Doctors Caught Cheating on ABIM Certification Exam
One hundred thirty-nine physicians have had their status with the American Board of Internal Medicine (ABIM) suspended or revoked as a result of cheating on their board certification exams. The offending physicians participated in Arora Board Review, New Jersey-based test-preparation course. The director of the course encouraged physicians who took the exam to write down the questions and report them back. According to Arora's website, the company has temporarily suspended business until it reaches a settlement with the ABIM.
"There were reams of emails between the doctor who ran the course and the individuals telling him what they were doing. They were contacting dozens of other colleagues who were taking the exam, writing things down during breaks, dictating notes, and memorizing the questions and sending them to [the director]," says Christine K. Cassel, MD, ABIM's president and CEO.
The ABIM discovered that many of the questions posted on Arora's website were verbatim, copyright-protected ABIM exam questions. Other physicians who took the course alerted the ABIM of the suspicious behavior, which sparked the ABIM to launch a months-long investigation.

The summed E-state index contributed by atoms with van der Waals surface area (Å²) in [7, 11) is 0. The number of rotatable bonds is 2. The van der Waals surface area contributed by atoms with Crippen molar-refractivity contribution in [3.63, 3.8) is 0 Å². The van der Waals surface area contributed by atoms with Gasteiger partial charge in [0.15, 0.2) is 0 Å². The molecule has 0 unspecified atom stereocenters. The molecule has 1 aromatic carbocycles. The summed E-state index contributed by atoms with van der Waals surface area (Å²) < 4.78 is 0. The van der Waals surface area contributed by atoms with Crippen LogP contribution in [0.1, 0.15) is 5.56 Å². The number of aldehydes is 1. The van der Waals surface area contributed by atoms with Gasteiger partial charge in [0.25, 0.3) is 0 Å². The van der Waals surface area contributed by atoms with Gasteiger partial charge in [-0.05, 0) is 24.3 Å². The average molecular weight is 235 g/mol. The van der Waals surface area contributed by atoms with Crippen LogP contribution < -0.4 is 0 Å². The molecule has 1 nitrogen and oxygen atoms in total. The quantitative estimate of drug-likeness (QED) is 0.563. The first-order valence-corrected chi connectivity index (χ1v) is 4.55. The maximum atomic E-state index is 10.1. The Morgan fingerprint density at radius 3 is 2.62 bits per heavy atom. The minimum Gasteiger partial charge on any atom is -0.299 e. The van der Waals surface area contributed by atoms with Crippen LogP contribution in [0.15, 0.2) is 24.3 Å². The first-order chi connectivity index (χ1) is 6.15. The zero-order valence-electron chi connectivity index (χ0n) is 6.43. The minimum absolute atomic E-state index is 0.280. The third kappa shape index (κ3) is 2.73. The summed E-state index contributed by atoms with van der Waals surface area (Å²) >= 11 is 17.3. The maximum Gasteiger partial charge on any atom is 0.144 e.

Thousands of physicians took Arora's course, but after a thorough investigation, the ABIM narrowed it down to 139 who actively helped the test preparation course provider gather questions. "Some of them were up to 100 questions. The other thing is that some people purchased batches of ABIM exam questions just before they were about to take the exam. There was a whole range of these kinds of behaviors," says Cassel.
As of June 8, the board suspended or revoked the offending physicians' board statuses. This black mark on their records may pose obstacles for them down the road as they try to gain employment with hospitals or medical groups or grow independent practices. "Many hospitals, medical groups, and health plans require or strongly prefer that physicians be board certified, so there will be consequences for some of these folks," Cassel says.
To prevent cases like this from arising in the future, Cassel says that the ABIM has several employees dedicated to scanning websites dedicated to test preparation to detect infringements. In addition, Cassel seeks to send a message to physicians who want to become board certified: cheating on the board examination is unethical and physicians who engage in such behavior will be held accountable.
"The board expects physicians to be held to a high ethical standard, and they have a written agreement to not violate intellectual property copyright. As a public facing organization, the most important thing for us is that the ethics and professionalism of the board certified standard be just as rigorous as the rest of the standards," Cassel says.
To read the ABIM press release, visit www.abim.org/news/.
Liz Jones is an associate editor at HCPro, Inc. She writes Medical Staff Briefing, Hospitalist Leadership Advisor, and Credentialing and Peer Review Legal Insider. She can be reached at firstname.lastname@example.org.
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